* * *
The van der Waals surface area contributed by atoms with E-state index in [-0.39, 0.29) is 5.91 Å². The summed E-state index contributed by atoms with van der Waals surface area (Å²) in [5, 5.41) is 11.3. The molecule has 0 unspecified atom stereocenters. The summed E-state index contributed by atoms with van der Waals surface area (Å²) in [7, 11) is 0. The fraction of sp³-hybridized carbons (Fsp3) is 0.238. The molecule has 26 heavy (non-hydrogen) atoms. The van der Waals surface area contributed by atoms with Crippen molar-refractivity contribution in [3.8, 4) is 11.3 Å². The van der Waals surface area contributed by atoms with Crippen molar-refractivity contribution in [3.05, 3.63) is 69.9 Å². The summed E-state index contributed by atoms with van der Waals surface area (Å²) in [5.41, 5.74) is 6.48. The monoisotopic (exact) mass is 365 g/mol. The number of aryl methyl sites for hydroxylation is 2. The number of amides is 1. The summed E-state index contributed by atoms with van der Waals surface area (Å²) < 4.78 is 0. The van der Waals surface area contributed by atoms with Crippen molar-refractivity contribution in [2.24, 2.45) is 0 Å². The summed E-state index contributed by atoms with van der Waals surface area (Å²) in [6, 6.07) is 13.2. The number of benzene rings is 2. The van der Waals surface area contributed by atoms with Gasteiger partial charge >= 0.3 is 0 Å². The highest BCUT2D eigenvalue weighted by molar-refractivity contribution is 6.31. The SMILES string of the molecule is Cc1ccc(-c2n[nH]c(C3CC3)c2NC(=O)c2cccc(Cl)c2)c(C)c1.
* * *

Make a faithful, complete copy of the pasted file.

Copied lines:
The van der Waals surface area contributed by atoms with E-state index in [-0.39, 0.29) is 5.91 Å². The summed E-state index contributed by atoms with van der Waals surface area (Å²) in [5, 5.41) is 11.3. The molecule has 0 unspecified atom stereocenters. The summed E-state index contributed by atoms with van der Waals surface area (Å²) in [7, 11) is 0. The fraction of sp³-hybridized carbons (Fsp3) is 0.238. The molecule has 26 heavy (non-hydrogen) atoms. The van der Waals surface area contributed by atoms with Crippen molar-refractivity contribution in [3.8, 4) is 11.3 Å². The van der Waals surface area contributed by atoms with Crippen molar-refractivity contribution in [3.05, 3.63) is 69.9 Å². The summed E-state index contributed by atoms with van der Waals surface area (Å²) in [5.41, 5.74) is 6.48. The monoisotopic (exact) mass is 365 g/mol. The number of aryl methyl sites for hydroxylation is 2. The number of amides is 1. The summed E-state index contributed by atoms with van der Waals surface area (Å²) < 4.78 is 0. The van der Waals surface area contributed by atoms with Crippen molar-refractivity contribution in [2.24, 2.45) is 0 Å². The summed E-state index contributed by atoms with van der Waals surface area (Å²) in [6, 6.07) is 13.2. The number of benzene rings is 2. The van der Waals surface area contributed by atoms with Gasteiger partial charge >= 0.3 is 0 Å². The highest BCUT2D eigenvalue weighted by molar-refractivity contribution is 6.31. The SMILES string of the molecule is Cc1ccc(-c2n[nH]c(C3CC3)c2NC(=O)c2cccc(Cl)c2)c(C)c1.